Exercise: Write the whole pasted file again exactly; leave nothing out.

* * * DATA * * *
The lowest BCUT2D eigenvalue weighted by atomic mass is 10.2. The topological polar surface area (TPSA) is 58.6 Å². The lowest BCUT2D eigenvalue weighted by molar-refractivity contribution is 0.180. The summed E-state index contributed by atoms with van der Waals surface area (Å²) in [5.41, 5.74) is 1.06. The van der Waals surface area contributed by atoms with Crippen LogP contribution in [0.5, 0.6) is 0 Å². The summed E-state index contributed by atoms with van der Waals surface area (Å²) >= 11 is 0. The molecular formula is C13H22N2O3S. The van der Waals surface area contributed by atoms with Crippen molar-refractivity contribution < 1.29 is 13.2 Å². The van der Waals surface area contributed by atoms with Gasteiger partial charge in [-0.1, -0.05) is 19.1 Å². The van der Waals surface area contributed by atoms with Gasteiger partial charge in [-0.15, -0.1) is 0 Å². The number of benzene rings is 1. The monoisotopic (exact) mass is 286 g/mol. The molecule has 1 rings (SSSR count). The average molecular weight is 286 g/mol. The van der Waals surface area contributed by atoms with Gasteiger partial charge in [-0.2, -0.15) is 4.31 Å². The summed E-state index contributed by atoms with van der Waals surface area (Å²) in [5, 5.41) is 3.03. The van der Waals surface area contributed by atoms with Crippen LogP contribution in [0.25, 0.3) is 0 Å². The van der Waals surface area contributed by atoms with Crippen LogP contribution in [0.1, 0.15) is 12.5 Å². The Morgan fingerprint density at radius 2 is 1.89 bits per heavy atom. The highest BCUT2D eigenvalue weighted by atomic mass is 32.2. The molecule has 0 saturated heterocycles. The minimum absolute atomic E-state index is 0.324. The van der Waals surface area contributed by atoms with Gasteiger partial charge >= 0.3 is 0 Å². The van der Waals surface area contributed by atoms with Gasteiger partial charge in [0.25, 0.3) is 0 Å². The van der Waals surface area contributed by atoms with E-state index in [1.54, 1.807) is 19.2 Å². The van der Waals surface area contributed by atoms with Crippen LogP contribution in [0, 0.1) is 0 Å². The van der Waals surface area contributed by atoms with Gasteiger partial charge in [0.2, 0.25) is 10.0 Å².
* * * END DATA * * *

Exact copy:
The lowest BCUT2D eigenvalue weighted by atomic mass is 10.2. The topological polar surface area (TPSA) is 58.6 Å². The lowest BCUT2D eigenvalue weighted by molar-refractivity contribution is 0.180. The summed E-state index contributed by atoms with van der Waals surface area (Å²) in [5.41, 5.74) is 1.06. The van der Waals surface area contributed by atoms with Crippen LogP contribution in [0.5, 0.6) is 0 Å². The summed E-state index contributed by atoms with van der Waals surface area (Å²) >= 11 is 0. The molecular formula is C13H22N2O3S. The van der Waals surface area contributed by atoms with Crippen molar-refractivity contribution < 1.29 is 13.2 Å². The van der Waals surface area contributed by atoms with Gasteiger partial charge in [-0.1, -0.05) is 19.1 Å². The van der Waals surface area contributed by atoms with Gasteiger partial charge in [-0.15, -0.1) is 0 Å². The number of benzene rings is 1. The monoisotopic (exact) mass is 286 g/mol. The molecule has 1 rings (SSSR count). The average molecular weight is 286 g/mol. The van der Waals surface area contributed by atoms with Gasteiger partial charge in [-0.2, -0.15) is 4.31 Å². The summed E-state index contributed by atoms with van der Waals surface area (Å²) in [5, 5.41) is 3.03. The van der Waals surface area contributed by atoms with Crippen LogP contribution in [0.25, 0.3) is 0 Å². The van der Waals surface area contributed by atoms with Crippen LogP contribution in [0.1, 0.15) is 12.5 Å². The Morgan fingerprint density at radius 2 is 1.89 bits per heavy atom. The highest BCUT2D eigenvalue weighted by atomic mass is 32.2. The molecule has 0 saturated heterocycles. The minimum absolute atomic E-state index is 0.324. The van der Waals surface area contributed by atoms with Gasteiger partial charge >= 0.3 is 0 Å². The van der Waals surface area contributed by atoms with Gasteiger partial charge in [0.25, 0.3) is 0 Å². The van der Waals surface area contributed by atoms with E-state index in [1.54, 1.807) is 19.2 Å². The van der Waals surface area contributed by atoms with Crippen LogP contribution in [0, 0.1) is 0 Å². The van der Waals surface area contributed by atoms with Gasteiger partial charge in [0.2, 0.25) is 10.0 Å².